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Intergroup Behavior

Today’s society is becoming increasingly more and more diverse which means that today’s children, youth and young adults need to be able to succeed in multicultural settings (whether those be school, home, work, club groups or other living situations such as roommates). However, America is still segregated within schools and neighborhoods, making it difficult for people to learn how to adapt to these multicultural settings later in life. So how do interracial, inter-gender interactions occur then? What makes these interactions more positive or more negative experiences? What types of intergroup contact affect future interracial inter-gender interaction tendencies?

In the Identity & Diversity Lab, we explore these questions through studies including adults and children. With adults, we examine how specific factors influence intergroup interactions (when we interact with someone of a different race and/or gender). How did these people feel about interacting, and how did it affect how they thought about the other group? Our research allows us to use these findings to uncover better ways to thrive in our diverse world.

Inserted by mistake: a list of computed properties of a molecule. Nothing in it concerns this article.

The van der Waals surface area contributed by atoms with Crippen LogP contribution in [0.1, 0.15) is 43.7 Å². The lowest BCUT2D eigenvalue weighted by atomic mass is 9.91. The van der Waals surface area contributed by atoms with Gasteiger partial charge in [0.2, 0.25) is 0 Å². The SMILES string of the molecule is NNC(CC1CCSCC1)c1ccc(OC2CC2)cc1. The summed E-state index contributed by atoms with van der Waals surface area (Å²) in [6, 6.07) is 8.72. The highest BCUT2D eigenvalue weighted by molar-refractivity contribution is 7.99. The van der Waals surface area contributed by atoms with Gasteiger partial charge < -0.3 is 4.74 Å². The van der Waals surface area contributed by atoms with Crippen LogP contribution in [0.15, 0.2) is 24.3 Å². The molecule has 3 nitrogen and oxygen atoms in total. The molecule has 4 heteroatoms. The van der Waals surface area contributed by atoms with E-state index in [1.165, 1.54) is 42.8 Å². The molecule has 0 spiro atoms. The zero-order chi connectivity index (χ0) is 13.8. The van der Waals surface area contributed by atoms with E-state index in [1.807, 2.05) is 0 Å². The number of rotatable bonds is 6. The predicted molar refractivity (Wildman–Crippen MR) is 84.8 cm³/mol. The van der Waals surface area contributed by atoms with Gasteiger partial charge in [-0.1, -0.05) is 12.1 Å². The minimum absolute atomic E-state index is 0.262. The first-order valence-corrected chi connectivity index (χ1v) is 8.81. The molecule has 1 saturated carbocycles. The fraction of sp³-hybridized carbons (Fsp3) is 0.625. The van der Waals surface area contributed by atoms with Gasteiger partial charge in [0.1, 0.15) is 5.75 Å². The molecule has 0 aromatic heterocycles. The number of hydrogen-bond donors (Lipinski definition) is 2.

Our other research focuses on how children view and treat others who are not of the same racial or gender background as themselves. Many studies have found that children are actually aware of race and diversity at very young ages, even as young as six months. Through processes such as socialization, childhood becomes a critical time to promote cultural awareness and inclusion. Therefore, by promoting awareness of diversity through multicultural materials in early-educational settings, children are more likely to be socially tolerant towards others and to maintain those positive interactions not only as children, but also as adults. We study how knowledge about race and gender (e.g., racial and gender essentialist or constancy beliefs) affects children’s perceptions and use of stereotypes and how they treat children from different racial and gender backgrounds. Additionally, we compare the experiences of biracial and monoracial children as a way to explore whether biracial children also have the same racial identity flexibility as seen with biracial adults. Lastly, we examine children’s intergroup contact and how it may affect how children perceive each other.

Peer Support